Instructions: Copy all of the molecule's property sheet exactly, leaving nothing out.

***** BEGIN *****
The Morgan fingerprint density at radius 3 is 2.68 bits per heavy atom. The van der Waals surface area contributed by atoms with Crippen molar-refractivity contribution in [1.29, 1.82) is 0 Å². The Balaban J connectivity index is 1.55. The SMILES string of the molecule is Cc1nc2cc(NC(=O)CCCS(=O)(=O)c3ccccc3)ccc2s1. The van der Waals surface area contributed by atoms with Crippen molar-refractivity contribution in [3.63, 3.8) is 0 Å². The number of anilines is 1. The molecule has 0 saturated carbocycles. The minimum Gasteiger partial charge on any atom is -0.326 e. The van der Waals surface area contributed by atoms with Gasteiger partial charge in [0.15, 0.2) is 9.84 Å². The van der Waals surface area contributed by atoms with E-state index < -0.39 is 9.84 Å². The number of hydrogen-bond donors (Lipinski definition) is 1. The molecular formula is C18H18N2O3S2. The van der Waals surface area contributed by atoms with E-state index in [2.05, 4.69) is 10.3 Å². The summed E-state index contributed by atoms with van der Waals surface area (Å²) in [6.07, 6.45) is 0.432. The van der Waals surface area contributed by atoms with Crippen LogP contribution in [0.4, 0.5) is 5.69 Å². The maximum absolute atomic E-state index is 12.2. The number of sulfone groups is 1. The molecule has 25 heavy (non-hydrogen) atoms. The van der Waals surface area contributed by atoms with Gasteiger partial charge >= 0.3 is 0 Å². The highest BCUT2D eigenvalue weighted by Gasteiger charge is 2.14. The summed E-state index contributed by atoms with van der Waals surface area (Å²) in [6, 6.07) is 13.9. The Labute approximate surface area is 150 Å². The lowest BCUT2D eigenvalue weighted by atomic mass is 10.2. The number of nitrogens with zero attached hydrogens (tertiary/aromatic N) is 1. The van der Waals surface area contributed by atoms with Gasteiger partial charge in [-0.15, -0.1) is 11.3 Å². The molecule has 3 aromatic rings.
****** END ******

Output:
The Morgan fingerprint density at radius 3 is 2.68 bits per heavy atom. The van der Waals surface area contributed by atoms with Crippen molar-refractivity contribution in [1.29, 1.82) is 0 Å². The Balaban J connectivity index is 1.55. The SMILES string of the molecule is Cc1nc2cc(NC(=O)CCCS(=O)(=O)c3ccccc3)ccc2s1. The van der Waals surface area contributed by atoms with Crippen molar-refractivity contribution in [3.63, 3.8) is 0 Å². The number of anilines is 1. The molecule has 0 saturated carbocycles. The minimum Gasteiger partial charge on any atom is -0.326 e. The van der Waals surface area contributed by atoms with Gasteiger partial charge in [0.15, 0.2) is 9.84 Å². The van der Waals surface area contributed by atoms with E-state index < -0.39 is 9.84 Å². The number of hydrogen-bond donors (Lipinski definition) is 1. The molecular formula is C18H18N2O3S2. The van der Waals surface area contributed by atoms with E-state index in [2.05, 4.69) is 10.3 Å². The summed E-state index contributed by atoms with van der Waals surface area (Å²) in [6.07, 6.45) is 0.432. The van der Waals surface area contributed by atoms with Crippen LogP contribution in [0.4, 0.5) is 5.69 Å². The maximum absolute atomic E-state index is 12.2. The number of sulfone groups is 1. The molecule has 25 heavy (non-hydrogen) atoms. The van der Waals surface area contributed by atoms with Gasteiger partial charge >= 0.3 is 0 Å². The highest BCUT2D eigenvalue weighted by Gasteiger charge is 2.14. The summed E-state index contributed by atoms with van der Waals surface area (Å²) in [6, 6.07) is 13.9. The Labute approximate surface area is 150 Å². The lowest BCUT2D eigenvalue weighted by atomic mass is 10.2. The number of nitrogens with zero attached hydrogens (tertiary/aromatic N) is 1. The van der Waals surface area contributed by atoms with Gasteiger partial charge in [-0.15, -0.1) is 11.3 Å². The molecule has 3 aromatic rings.